Evaluation of Alopecia

History

History of present illness should cover the onset and duration of hair loss, whether hair shedding is increased, and whether hair loss is generalized or localized. Associated symptoms such as pruritus and scaling should be noted. Patients should be asked about typical hair care practices, including use of braids, rollers, and hair dryers, and whether they routinely pull or twist their hair.

Review of systems should include recent exposures to noxious stimuli (eg, medications, illicit drugs, toxins, radiation) and stressors (eg, surgery, chronic illness, fever, psychological stressors). Symptoms of possible causes (eg, fatigue and hot or cold intolerance [hypothyroidism/hyperthyroidism] and, in women, hirsutism, deepening of the voice, and increased libido [virilization]) should be sought. Other features, including dramatic weight loss, dietary practices (including various restrictive diets), and obsessive-compulsive behavior, should be noted. In women, a hormonal/gynecologic/obstetric history should be obtained.

Past medical history should note known possible causes of hair loss, including endocrine and skin disorders. Current and recent medication use should be reviewed for offending agents (see table Some Causes of Alopecia). A family history of hair loss should be recorded.

Physical examination

Examination of the scalp should note the distribution of hair loss, the presence and characteristics of any skin lesions, and whether there is scarring. Part widths should be measured. Abnormalities of the hair shafts should be noted.

A full skin examination should be done to evaluate hair loss elsewhere on the body (eg, eyebrows, eyelashes, arms, legs), rashes that may be associated with certain types of alopecia (eg, discoid lupus lesions, signs of secondary syphilis or of other bacterial or fungal infections), and signs of virilization in women (eg, hirsutism, acne, deepening voice, clitoromegaly). Signs of potential underlying systemic disorders should be sought, and a thyroid examination should be done.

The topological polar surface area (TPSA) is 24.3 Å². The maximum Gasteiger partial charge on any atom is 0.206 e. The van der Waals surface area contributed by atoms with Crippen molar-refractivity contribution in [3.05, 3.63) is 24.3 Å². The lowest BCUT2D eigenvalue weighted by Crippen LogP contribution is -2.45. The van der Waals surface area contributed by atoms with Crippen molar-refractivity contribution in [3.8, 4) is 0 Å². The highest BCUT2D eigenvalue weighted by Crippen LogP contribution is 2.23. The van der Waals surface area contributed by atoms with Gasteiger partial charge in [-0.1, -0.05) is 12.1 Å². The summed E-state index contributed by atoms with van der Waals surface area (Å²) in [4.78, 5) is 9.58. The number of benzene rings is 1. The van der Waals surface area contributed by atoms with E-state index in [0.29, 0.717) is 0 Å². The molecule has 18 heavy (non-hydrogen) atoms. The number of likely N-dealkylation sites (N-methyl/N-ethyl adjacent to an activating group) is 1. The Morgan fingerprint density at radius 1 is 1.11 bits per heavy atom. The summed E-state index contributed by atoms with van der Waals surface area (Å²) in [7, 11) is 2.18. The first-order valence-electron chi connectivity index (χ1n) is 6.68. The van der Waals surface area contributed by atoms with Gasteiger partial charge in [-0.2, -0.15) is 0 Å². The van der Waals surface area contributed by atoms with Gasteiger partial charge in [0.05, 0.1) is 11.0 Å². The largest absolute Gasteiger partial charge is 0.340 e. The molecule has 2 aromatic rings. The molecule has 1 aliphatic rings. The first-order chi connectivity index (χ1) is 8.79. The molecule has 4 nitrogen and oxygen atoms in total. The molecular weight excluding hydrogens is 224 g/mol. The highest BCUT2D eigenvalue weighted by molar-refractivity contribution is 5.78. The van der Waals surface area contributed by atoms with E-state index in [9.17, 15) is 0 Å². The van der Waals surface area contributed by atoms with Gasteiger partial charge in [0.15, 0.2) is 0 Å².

Red flags

The following findings are of particular concern:

  • Virilization in women

  • Signs of systemic illness or constellations of nonspecific findings possibly indicating poisoning

Interpretation of findings

Hair loss that begins at the temples and/or crown (vertex) and spreads to diffuse thinning or nearly complete hair loss is typical of male-pattern hair loss. Hair thinning on the crown manifesting as widening of the central part is typical of female-pattern hair loss (see figure Male- and Female-Pattern Hair Loss). In women, this is characterized by a central part width that is wider on the crown of the scalp than it is on the occipital scalp.

Male- and Female-Pattern Hair Loss (Androgenetic Alopecia)

Hair loss that occurs 2 to 4 weeks after chemotherapy or radiation therapy (anagen effluvium) can typically be ascribed to those causes. Hair loss that occurs 3 to 4 months after a major stressor (pregnancy, major febrile illness, surgery, medication change, or severe psychological stressor) suggests a diagnosis of telogen effluvium.

Other findings help suggest alternative diagnoses (see table Interpreting Physical Findings in Alopecia).

Table
Manifestations of Hair Loss
Chemotherapy-Induced Anagen Effluvium
Chemotherapy-Induced Anagen Effluvium

    Anagen effluvium is a physiologic disruption of the anagen (growing) phase. It typically occurs several weeks after chemotherapy or radiation therapy. This photo shows an abrupt loss of hairs in the anagen phase along with sparse broken anagen hairs.

... read more

© Springer Science+Business Media

Acne Keloidalis Nuchae
Acne Keloidalis Nuchae

    This photo shows typical acneiform lesions and deep keloidal scarring alopecia in a young male with acne keloidalis nuchae.